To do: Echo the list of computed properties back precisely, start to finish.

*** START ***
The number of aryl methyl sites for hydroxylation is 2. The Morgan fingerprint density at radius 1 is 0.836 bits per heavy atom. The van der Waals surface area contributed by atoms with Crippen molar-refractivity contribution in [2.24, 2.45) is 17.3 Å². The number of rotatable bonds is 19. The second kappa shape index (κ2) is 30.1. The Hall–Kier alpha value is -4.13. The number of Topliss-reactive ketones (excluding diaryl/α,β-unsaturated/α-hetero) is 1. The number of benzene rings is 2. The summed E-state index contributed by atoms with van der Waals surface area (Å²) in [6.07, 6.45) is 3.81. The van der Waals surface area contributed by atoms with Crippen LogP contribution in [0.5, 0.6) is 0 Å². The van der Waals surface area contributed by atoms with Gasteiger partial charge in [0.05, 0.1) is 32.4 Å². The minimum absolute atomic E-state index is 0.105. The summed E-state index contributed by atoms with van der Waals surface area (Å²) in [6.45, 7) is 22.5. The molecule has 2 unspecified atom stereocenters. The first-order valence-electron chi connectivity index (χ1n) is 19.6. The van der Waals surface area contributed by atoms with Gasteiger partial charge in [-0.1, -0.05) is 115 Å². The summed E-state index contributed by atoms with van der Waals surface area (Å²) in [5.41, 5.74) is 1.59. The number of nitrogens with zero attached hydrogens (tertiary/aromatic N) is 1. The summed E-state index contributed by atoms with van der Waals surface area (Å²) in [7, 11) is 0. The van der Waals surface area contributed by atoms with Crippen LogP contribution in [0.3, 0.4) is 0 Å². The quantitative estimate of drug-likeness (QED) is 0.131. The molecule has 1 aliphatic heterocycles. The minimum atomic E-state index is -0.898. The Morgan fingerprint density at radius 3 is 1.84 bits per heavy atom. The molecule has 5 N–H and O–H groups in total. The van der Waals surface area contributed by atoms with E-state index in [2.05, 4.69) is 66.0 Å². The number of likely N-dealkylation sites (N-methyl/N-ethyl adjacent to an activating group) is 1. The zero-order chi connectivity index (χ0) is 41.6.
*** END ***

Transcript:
The number of aryl methyl sites for hydroxylation is 2. The Morgan fingerprint density at radius 1 is 0.836 bits per heavy atom. The van der Waals surface area contributed by atoms with Crippen molar-refractivity contribution in [2.24, 2.45) is 17.3 Å². The number of rotatable bonds is 19. The second kappa shape index (κ2) is 30.1. The Hall–Kier alpha value is -4.13. The number of Topliss-reactive ketones (excluding diaryl/α,β-unsaturated/α-hetero) is 1. The number of benzene rings is 2. The summed E-state index contributed by atoms with van der Waals surface area (Å²) in [6.07, 6.45) is 3.81. The van der Waals surface area contributed by atoms with Crippen LogP contribution in [0.5, 0.6) is 0 Å². The van der Waals surface area contributed by atoms with Gasteiger partial charge in [0.05, 0.1) is 32.4 Å². The minimum absolute atomic E-state index is 0.105. The summed E-state index contributed by atoms with van der Waals surface area (Å²) in [6.45, 7) is 22.5. The molecule has 2 unspecified atom stereocenters. The first-order valence-electron chi connectivity index (χ1n) is 19.6. The van der Waals surface area contributed by atoms with Gasteiger partial charge in [-0.1, -0.05) is 115 Å². The summed E-state index contributed by atoms with van der Waals surface area (Å²) in [5.41, 5.74) is 1.59. The number of nitrogens with zero attached hydrogens (tertiary/aromatic N) is 1. The summed E-state index contributed by atoms with van der Waals surface area (Å²) in [7, 11) is 0. The van der Waals surface area contributed by atoms with Crippen LogP contribution in [0.3, 0.4) is 0 Å². The quantitative estimate of drug-likeness (QED) is 0.131. The molecule has 1 aliphatic heterocycles. The minimum atomic E-state index is -0.898. The Morgan fingerprint density at radius 3 is 1.84 bits per heavy atom. The molecule has 5 N–H and O–H groups in total. The van der Waals surface area contributed by atoms with E-state index in [2.05, 4.69) is 66.0 Å². The number of likely N-dealkylation sites (N-methyl/N-ethyl adjacent to an activating group) is 1. The zero-order chi connectivity index (χ0) is 41.6.